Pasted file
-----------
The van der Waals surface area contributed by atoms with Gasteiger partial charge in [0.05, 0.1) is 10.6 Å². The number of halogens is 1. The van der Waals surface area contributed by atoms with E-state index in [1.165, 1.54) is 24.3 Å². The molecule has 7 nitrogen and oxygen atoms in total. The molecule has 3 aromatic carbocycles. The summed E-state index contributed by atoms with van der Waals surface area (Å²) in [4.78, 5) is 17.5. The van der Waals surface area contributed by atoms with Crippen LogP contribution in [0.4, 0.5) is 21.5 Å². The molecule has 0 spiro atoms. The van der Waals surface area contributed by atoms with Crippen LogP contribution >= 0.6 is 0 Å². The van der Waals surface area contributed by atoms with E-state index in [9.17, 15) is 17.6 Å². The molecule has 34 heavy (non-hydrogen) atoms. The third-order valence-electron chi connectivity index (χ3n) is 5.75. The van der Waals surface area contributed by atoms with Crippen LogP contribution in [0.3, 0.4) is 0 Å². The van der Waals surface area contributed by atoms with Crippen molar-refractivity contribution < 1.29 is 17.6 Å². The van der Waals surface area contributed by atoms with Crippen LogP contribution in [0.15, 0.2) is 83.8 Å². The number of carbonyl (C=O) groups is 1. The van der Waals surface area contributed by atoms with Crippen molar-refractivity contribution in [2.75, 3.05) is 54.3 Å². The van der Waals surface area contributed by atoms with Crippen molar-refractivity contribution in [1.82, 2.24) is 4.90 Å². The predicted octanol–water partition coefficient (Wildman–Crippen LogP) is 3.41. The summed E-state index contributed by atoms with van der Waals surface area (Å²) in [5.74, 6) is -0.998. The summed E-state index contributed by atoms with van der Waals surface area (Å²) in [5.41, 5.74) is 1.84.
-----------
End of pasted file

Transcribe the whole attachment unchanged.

The van der Waals surface area contributed by atoms with Gasteiger partial charge in [0.05, 0.1) is 10.6 Å². The number of halogens is 1. The van der Waals surface area contributed by atoms with E-state index in [1.165, 1.54) is 24.3 Å². The molecule has 7 nitrogen and oxygen atoms in total. The molecule has 3 aromatic carbocycles. The summed E-state index contributed by atoms with van der Waals surface area (Å²) in [4.78, 5) is 17.5. The van der Waals surface area contributed by atoms with Crippen LogP contribution in [0.4, 0.5) is 21.5 Å². The molecule has 0 spiro atoms. The van der Waals surface area contributed by atoms with Crippen LogP contribution >= 0.6 is 0 Å². The van der Waals surface area contributed by atoms with E-state index in [9.17, 15) is 17.6 Å². The molecule has 34 heavy (non-hydrogen) atoms. The third-order valence-electron chi connectivity index (χ3n) is 5.75. The van der Waals surface area contributed by atoms with Crippen LogP contribution in [0.3, 0.4) is 0 Å². The van der Waals surface area contributed by atoms with Crippen molar-refractivity contribution < 1.29 is 17.6 Å². The van der Waals surface area contributed by atoms with Crippen LogP contribution in [0.15, 0.2) is 83.8 Å². The number of carbonyl (C=O) groups is 1. The van der Waals surface area contributed by atoms with Crippen molar-refractivity contribution in [2.75, 3.05) is 54.3 Å². The van der Waals surface area contributed by atoms with Crippen molar-refractivity contribution in [1.82, 2.24) is 4.90 Å². The predicted octanol–water partition coefficient (Wildman–Crippen LogP) is 3.41. The summed E-state index contributed by atoms with van der Waals surface area (Å²) in [5.74, 6) is -0.998. The summed E-state index contributed by atoms with van der Waals surface area (Å²) in [5.41, 5.74) is 1.84.